ADVICE TO MY DAUGHTERS.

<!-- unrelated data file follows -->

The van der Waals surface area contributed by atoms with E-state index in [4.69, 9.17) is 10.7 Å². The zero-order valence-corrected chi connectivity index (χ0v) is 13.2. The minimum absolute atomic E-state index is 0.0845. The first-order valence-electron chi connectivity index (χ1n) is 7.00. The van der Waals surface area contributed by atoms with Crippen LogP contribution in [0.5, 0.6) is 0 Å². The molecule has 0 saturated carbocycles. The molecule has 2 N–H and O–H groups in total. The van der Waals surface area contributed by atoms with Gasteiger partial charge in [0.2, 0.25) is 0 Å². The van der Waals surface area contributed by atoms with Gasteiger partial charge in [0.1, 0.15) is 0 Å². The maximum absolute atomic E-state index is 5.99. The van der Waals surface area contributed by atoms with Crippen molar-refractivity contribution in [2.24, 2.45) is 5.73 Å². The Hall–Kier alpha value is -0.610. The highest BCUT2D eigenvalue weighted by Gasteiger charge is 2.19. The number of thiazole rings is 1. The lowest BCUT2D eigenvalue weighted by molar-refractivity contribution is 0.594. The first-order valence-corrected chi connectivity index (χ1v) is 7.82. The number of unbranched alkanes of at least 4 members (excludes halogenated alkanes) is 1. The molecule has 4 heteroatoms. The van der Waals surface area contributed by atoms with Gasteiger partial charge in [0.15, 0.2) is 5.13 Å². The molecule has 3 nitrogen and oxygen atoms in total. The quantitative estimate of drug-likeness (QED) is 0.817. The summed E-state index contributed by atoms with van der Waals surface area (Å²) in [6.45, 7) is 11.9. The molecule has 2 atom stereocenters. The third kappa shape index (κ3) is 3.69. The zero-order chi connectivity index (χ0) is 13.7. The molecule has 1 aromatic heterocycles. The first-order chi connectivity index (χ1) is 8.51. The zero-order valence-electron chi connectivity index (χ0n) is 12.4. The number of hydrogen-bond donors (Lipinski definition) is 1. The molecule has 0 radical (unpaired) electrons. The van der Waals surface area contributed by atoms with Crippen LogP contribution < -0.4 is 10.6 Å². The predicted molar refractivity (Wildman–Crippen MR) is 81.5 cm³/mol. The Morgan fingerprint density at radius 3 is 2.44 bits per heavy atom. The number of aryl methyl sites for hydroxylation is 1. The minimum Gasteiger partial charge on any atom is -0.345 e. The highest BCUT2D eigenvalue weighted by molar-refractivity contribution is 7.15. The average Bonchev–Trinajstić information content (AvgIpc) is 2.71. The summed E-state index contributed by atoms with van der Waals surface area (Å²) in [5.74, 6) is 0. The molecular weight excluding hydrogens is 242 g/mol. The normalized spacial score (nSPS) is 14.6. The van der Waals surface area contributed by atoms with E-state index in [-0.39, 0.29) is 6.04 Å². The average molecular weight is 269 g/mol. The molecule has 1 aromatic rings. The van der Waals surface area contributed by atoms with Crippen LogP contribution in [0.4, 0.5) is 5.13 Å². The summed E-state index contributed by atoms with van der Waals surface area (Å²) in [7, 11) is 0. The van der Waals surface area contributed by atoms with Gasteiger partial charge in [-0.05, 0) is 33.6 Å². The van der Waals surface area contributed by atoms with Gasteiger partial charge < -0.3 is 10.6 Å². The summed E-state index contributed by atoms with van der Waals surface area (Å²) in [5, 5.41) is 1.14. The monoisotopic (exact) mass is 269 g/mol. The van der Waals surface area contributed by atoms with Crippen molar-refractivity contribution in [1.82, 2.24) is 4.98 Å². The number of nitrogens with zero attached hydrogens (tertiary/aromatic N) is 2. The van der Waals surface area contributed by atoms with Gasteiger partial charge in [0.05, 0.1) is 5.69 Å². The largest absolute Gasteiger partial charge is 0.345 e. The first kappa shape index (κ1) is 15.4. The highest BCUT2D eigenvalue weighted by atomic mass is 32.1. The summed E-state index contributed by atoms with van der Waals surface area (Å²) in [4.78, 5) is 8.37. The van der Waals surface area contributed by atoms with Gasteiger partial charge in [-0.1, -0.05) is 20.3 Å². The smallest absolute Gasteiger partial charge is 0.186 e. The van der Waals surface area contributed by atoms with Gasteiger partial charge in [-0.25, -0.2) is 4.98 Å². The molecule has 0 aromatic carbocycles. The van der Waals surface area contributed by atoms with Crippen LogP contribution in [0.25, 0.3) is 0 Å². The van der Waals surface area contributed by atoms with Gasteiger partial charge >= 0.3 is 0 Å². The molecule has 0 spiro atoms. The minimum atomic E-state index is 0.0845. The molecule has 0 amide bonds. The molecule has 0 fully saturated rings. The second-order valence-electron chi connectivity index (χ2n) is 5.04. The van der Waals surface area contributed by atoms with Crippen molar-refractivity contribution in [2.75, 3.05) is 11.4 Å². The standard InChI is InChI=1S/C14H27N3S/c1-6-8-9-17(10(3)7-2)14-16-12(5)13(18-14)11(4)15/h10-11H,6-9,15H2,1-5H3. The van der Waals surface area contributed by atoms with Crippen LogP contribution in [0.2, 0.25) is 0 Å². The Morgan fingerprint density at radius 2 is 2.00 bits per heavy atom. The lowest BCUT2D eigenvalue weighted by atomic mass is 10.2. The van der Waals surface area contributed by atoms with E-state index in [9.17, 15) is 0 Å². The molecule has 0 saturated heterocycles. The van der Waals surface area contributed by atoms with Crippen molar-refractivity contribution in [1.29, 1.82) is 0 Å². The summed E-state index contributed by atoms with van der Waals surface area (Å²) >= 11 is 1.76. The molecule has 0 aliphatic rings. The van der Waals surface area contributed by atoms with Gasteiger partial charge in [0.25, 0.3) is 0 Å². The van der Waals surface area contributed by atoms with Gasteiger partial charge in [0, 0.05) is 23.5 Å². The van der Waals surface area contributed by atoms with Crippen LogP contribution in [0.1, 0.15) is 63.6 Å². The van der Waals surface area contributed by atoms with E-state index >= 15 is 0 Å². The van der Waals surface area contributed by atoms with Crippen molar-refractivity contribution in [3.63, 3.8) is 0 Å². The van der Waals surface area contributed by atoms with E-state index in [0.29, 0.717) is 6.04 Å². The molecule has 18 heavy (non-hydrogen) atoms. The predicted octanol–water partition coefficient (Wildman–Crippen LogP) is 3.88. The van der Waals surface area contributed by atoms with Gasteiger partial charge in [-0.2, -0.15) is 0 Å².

ADVICE TO MY DAUGHTERS. Salem Osgood. 25 March, 1704. A mid-nineteenth century manuscript on thick paper in red, blue and black inks, title and 20 pages mounted on silk stubs; text within blue single filet border and charming pictorial borders. Handsome contemporary black blind-stamped crushed morocco, little rubbed, small 4to. Being a charmingly executed copy of 'an old letter penned at Holfield Grange, Essex', according to pencilled notes, perhaps by an Emily Barclay, whose name and the date 1859 is found on front endpaper. Salem Osgood, who fears his life is shortly about to end, offers the wisdom of his years to his daughters. He discusses the values of reading and walking, honest Christian devotion. He advises on how to choose a husband, as well as 'housewifery': ‘and make yourself acquainted with all the necessary parts of cookery, pastery & preserves.’ He ends his letter, ‘That this may be your portions is the fervent desire & constant prayer of your poor, weak & almost worn-out Father.’ Osgood was a City of London merchant, who lived at Oldfield Grange, Coggeshall, Essex. He had family connections with Virginia, and amongst the terms of his will was 1/200th part of New Jersey. He had two daughters, Rebecca and Anne. Anne married John Hanbury, ‘a rich Virginia merchant’.